In this post, we share a TEDx talk by a man who describes himself as “a guy who possesses no special gift of talent or skill”, yet he has successfully applied a system of decision-making to achieving amazing things in his life, across very different areas. In the video, Stephen Duneier covers an eclectic mix of his achievements, including: career success (in the investment management field), learning a new language, completing a half-marathon (the Pier to Peak), flying a helicopter, yarnbombing, and becoming a Guinness World Record holder. The video is roughly 18 minutes long.
What stands between us and achieving even our most ambitious dreams has far less to do with possessing some magical skill or talent, and far more to do with how we approach problems and make decisions to solve them”
His approach can be paraphrased as follows:
You have to break this big ambitious goal down into these more manageable decisions — the types of decisions that need to be made correctly along the way in order to improve the odds of achieving the type of outcome you desire”
Elements that struck us while watching his talk and researching his background:
1) Stephen used deep insight into who he is to design his strategy i.e. he knows what makes him tick. He says he knew he couldn’t “settle down and focus”, so he decided not to go against his nature and instead break his goals into tasks “that would require focus for just five or ten minutes at a time”. He also reiterates later: “I’m an undisciplined person”.
2) His approach can be applied to careers: “You take these big concepts, these complex ideas, these big assignments, you break them down to much more manageable tasks, and then along the way, you make a marginal improvement to the process that ups the odds of success in your favour... I’m going to try and do this in my career.”
3) Efficient use of time e.g. using his time while commuting to learn a new language (again, he knew himself, and deleted the potential distraction of music from his iPod)
4) Even the smallest decisions matter: “if you don’t make the right decision when you’re on the couch, there is no decision that occurs at the top of the mountain”.
An example from the world of tennis: Novak Djokovic
In the talk, Stephen discusses how when Novak Djokovic improved the percentage of points he won (his “decision success rate”) from 49% to 55% over more than a decade, it lead to a major improvement in outcomes (the percentage of matches won) and his resulting earnings.
Novak was mentioned in a previous Protagion post about superstars and coaches, and was again winner of the Wimbledon Men’s Singles title in 2018.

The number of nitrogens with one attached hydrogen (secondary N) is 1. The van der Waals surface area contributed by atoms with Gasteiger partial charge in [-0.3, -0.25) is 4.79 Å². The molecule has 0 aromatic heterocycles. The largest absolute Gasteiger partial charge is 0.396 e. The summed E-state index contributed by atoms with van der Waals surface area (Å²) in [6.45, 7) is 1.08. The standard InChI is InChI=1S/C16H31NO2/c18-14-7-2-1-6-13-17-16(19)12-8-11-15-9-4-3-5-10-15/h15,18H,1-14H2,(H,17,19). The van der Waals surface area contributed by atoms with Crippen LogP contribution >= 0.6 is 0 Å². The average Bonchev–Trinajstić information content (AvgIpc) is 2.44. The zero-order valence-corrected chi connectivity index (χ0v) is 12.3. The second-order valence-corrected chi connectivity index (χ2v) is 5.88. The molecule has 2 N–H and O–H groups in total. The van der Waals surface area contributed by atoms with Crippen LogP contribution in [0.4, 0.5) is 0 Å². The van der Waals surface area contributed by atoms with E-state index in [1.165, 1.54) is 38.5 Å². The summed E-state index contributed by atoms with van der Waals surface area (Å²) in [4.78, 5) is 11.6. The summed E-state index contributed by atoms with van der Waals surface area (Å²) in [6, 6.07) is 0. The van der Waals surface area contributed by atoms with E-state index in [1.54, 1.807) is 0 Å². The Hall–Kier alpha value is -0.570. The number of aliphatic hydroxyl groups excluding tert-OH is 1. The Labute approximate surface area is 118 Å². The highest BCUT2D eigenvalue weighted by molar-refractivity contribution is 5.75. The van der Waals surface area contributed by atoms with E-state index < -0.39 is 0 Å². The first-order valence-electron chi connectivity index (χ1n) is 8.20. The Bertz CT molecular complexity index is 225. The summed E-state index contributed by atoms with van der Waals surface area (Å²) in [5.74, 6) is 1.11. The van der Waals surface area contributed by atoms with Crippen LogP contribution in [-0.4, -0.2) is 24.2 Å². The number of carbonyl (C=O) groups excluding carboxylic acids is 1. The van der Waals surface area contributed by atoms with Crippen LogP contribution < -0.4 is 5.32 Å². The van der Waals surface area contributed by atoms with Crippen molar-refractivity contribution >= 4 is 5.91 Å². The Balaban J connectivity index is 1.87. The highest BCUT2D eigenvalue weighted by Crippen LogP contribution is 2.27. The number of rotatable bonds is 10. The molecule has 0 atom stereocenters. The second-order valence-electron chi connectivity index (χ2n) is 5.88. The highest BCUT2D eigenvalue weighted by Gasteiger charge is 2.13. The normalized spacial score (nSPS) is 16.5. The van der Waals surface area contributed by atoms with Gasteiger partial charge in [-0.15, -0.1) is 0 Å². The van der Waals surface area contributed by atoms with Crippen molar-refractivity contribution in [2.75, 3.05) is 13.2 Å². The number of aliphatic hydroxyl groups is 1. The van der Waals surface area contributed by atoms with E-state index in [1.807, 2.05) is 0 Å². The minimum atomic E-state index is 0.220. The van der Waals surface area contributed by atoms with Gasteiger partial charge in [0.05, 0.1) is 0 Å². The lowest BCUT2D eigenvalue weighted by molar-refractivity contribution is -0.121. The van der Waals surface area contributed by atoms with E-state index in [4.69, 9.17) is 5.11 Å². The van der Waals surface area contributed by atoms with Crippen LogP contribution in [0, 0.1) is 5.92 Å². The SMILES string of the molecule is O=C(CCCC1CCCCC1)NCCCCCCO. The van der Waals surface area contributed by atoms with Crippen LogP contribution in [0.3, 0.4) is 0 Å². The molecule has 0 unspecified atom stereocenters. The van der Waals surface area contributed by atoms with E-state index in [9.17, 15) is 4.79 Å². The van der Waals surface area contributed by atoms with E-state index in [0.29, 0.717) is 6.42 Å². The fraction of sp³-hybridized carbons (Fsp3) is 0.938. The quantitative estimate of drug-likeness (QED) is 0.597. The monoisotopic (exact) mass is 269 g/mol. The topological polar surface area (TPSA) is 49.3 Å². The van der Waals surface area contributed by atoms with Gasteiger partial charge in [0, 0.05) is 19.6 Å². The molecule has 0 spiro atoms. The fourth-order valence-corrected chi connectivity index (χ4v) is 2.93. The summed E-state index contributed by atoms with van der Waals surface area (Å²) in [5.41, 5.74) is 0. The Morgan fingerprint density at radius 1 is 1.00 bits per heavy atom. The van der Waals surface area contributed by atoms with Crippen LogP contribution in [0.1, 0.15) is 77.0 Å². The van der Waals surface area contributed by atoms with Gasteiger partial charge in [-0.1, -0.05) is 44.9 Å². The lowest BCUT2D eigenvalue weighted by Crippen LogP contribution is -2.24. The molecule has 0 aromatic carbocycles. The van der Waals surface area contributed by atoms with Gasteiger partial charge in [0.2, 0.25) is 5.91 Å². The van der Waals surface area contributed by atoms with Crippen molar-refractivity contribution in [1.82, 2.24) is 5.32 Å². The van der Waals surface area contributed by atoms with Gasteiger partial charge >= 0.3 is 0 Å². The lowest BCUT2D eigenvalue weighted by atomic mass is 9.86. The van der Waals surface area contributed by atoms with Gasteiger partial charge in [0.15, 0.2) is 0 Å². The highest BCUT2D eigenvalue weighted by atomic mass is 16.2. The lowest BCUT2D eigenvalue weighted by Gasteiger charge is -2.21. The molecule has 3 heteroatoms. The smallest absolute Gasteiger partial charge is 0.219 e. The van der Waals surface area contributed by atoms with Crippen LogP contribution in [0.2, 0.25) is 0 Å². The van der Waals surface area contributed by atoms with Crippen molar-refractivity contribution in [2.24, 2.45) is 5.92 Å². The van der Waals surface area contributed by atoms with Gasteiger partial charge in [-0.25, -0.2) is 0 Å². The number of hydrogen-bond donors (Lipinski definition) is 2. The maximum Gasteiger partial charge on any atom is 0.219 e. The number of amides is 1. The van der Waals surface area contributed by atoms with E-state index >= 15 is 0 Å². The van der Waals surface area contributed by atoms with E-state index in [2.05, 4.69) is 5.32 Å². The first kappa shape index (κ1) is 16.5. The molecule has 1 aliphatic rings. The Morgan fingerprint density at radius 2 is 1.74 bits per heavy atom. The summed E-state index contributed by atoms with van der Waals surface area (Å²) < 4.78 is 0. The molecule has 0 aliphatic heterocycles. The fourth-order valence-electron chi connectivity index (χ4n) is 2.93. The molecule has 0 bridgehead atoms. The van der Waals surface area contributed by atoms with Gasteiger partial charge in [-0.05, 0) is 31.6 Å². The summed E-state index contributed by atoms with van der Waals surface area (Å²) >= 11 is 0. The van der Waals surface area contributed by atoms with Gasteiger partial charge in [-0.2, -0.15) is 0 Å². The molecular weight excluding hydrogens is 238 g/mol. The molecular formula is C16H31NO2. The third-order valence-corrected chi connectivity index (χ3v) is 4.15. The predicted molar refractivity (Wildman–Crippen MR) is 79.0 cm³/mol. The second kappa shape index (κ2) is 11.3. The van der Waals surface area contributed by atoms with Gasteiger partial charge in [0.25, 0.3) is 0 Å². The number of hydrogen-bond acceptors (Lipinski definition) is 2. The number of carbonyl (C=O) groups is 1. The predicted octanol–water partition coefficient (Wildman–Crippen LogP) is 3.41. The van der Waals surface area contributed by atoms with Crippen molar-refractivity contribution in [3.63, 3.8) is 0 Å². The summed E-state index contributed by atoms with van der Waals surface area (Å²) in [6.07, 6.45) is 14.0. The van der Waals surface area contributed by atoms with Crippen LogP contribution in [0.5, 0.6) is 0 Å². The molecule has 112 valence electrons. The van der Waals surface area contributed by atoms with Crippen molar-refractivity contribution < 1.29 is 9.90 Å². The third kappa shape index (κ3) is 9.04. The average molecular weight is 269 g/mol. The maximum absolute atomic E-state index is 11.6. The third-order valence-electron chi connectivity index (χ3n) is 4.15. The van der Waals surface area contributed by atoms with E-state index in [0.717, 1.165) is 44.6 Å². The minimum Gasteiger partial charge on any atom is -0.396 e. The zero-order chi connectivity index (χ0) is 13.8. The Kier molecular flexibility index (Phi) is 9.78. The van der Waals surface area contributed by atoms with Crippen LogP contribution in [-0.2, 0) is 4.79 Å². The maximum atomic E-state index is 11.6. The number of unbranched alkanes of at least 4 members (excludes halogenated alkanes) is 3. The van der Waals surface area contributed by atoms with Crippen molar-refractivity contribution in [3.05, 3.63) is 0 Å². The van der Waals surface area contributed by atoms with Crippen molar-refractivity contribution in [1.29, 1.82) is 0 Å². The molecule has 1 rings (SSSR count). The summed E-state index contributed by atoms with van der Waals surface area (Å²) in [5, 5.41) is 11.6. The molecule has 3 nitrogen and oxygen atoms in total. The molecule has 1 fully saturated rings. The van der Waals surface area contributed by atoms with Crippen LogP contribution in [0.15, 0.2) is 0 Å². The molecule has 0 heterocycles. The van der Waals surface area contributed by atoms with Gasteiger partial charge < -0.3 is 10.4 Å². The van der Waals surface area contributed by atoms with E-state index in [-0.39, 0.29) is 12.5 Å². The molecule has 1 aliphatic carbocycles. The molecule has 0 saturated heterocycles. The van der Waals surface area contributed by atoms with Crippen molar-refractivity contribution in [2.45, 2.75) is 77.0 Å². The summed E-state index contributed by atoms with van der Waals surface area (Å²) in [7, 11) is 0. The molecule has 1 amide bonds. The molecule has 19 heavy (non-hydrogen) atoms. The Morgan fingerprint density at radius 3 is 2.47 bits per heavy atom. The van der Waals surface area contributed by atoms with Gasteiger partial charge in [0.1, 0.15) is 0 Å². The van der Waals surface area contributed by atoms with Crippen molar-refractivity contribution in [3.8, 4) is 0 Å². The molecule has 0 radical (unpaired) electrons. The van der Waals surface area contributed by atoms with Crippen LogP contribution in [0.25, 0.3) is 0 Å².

Application to Investment Management
Those in the investment management industry will recognise that the same principle applies there. Small improvements to the decision success rate (i.e. picking better investments at instrument level) have significant impacts on ultimate outcomes over time (i.e. alpha generated or return achieved). In fact, as Stephen’s business Bija explains: “Investment management is the business of decision-making. Your results are a function of your ability to make good decisions, consistently. Due to the continuous and compounding nature of decisions, even a marginal improvement in the decision-making process can have a huge impact on your results. Therefore, the goal is to nudge the odds of a successful decision in your favour, each and every time.”
Bija is a consulting firm which “advises experienced hedge fund managers, Chief Investment Officers (CIOs), and asset allocators” by “incorporating cognitive science into investment management”. It calls this coaching “Performance Enhanced Investment Management”, and builds on Stephen’s own experience of professional investment management including as “founder and CIO of two award-winning hedge funds”.
More on decision theory & decision-making
At Bija, Stephen positioned himself as a “decision architect”, applying the science behind decision-making. He’s also lectured undergraduate and graduate level courses in California on Decision Analysis and Decision Theory too.
As there is a gap between how we actually make decisions, and how we should make decisions (optimally), Bjia’s speciality is developing “tools and processes to help decision-makers close the gap”. There are three reasons for the gap:
Because of the continuous and compounding nature of all those millions of decisions that we face on a regular basis, even a marginal improvement in our process can have a huge impact on our end results”